Subjects Description This book offers a new history of drug use in sport. Instead, the late nineteenth century was a time of some experimentation and innovation largely unhindered by talk of cheating or health risks. By the interwar period, experiments had been modernised in the new laboratories of exercise physiologists.
Body modification Where do we draw the line between acceptable behaviour and cheating? All athletes tamper with their bodies.
The following examples of tampering demonstrate varying degrees of acceptability. Athletes exercise, train and follow special diets.
They may wear special clothing to cut down wind or water resistance, and cut their hair and remove body hair for the same reason. If they are injured they are likely to receive medical treatment in order to get them competing again as soon as possible. Some may undergo cosmetic nonessential surgery - for example, to speed recovery from an injury.
They may even opt for performance- enhancing surgery: Athletes from countries near sea level use 'altitude tent' treatments to acclimatise themselves to compete at higher altitudes. And some use drugs to increase their muscle mass, allow faster oxygen delivery to the muscles or allow them to train longer.
The practices in the first point are universally seen as acceptable. Sporting authorities, and many people, think using drugs to enhance performance as in the third point is unacceptable: The second point illustrates a grey area that is continuously debated.
It may be surprising to note that laser eye treatment on athletes with healthy vision is not banned from sport. It seems that to most people this is a question, not of tampering, but of scale.
An example To illustrate the question further, let us consider a Premiership footballer and a sprinter. The footballer uses an inhaler to control his asthma.
The sprinter takes THG, a muscle-building 'designer' steroid.
A lot of people would say that the footballer's inhaler is fine if he really is asthmatic but the sprinter is cheating. That's certainly the position of the sporting authorities. Asthma treatments definitely affect performance. In fact, they contain banned substances.
They must be approved before an athlete may use them. Why are they allowed at all, if such drugs as THG are not permitted under any circumstances? There is nothing wrong with the sprinter; she could compete without her steroid though she might not place as highly.
The footballer has a medical condition that would otherwise make him unable to compete without doubling over and wheezing.
But the sprinter might argue that asthma is a natural disadvantage, just like being a slightly slower runner, and that if we wanted to be consistent we should take the footballer's inhaler away too!
Drawing the line The problem is sometimes phrased as the distinction between therapy treating an illness and enhancement. The example above seems straightforward at first glance, but when we try to define a single point at which an acceptable 'therapy' becomes an unacceptable 'enhancement', problems arise.
It is also difficult to pinpoint the difference between some of the legal and illegal performance-enhancing treatments used by athletes.
The distinctions used by regulatory bodies are sometimes criticised. For example, two similar dietary supplements can be on different sides of the line, or a previously-legal supplement can be made illegal, because of seemingly small differences in chemistry.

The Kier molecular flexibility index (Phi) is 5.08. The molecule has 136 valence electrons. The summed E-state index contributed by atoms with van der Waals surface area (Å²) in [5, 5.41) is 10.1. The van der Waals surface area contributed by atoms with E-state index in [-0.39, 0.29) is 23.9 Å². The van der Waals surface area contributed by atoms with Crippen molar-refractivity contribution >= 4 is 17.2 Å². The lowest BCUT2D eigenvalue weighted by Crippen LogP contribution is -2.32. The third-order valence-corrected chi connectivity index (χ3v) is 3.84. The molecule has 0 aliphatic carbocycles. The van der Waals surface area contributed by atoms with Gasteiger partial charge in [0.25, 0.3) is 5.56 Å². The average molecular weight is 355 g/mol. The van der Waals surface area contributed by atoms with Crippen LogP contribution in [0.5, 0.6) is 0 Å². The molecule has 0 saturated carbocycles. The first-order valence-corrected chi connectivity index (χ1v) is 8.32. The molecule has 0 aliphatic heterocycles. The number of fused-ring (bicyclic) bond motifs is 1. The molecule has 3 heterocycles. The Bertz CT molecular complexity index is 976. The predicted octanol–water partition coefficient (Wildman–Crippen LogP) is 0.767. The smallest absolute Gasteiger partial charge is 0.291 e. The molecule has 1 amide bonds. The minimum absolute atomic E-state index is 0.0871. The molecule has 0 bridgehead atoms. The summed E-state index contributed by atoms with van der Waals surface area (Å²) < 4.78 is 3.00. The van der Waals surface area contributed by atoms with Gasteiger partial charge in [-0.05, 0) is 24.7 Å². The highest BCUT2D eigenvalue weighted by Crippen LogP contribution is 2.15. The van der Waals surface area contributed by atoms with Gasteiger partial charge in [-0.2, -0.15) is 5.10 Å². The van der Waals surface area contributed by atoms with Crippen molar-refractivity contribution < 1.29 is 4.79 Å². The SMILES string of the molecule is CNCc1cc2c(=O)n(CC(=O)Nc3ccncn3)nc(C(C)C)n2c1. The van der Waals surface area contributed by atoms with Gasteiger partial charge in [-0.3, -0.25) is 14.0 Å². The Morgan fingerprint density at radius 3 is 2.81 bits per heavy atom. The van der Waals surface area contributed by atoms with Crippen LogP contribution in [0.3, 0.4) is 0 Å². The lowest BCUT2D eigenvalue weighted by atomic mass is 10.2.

Drugs are different Drugs are different The International Olympic Committee and other organisations single out drugs as qualitatively different from other performance-enhancing techniques.
They should be banned also because anyone using them is trying to gain an unfair advantage over those athletes who wish to maintain normal health. They are cheating because their use is against the rules of the sporting federations. If drug-taking was within the rules, would fair play and the integrity and unity of sport be preserved?
The rules would be unbroken, but is it in the spirit of sport to take drugs? Legality would not change the health risks associated with some drugs.
This raises the question of who should have the final decision in protecting the physical health of athletes:Social and ethical issues of drug abuse. There are many social and ethical issues surrounding the use and abuse of drugs.
These issues are made complex particularly because of conflicting values concerning drug use within modern societies.
Though agencies, such as the Canadian Centre for Ethics in Sport and the Australian Sports Drug Agency, argue that much effort is being directed toward educating athletes about the virtues of fair.
Drug use - Social and ethical issues of drug abuse: There are many social and ethical issues surrounding the use and abuse of drugs. These issues are made complex particularly because of conflicting values concerning drug use within modern societies.
Values may be influenced by multiple factors including social, religious, and personal views. Within a single society, values and opinions can diverge . For decades, the IACP has played a central role in the research, development, and implementation of model policies and best practices regarding the use of force by law enforcement officers.
Clearly, this issue is a critical one for both the law enforcement profession and the communities they serve. Technically speaking, Drug usage in sport is a method of Cheating, which is not only not allowed, it is also immoral and unethical. Cheating methods have been used by athletes for centuries, although it is only very recently that the problems regarding cheating have been addressed.
T/F sport ethics refers only to on-the-field conduct and not to sport business practices False T/F Sport is a mirror of society, which means that sport managers will need to make decisions about societal issues as they occur in sport.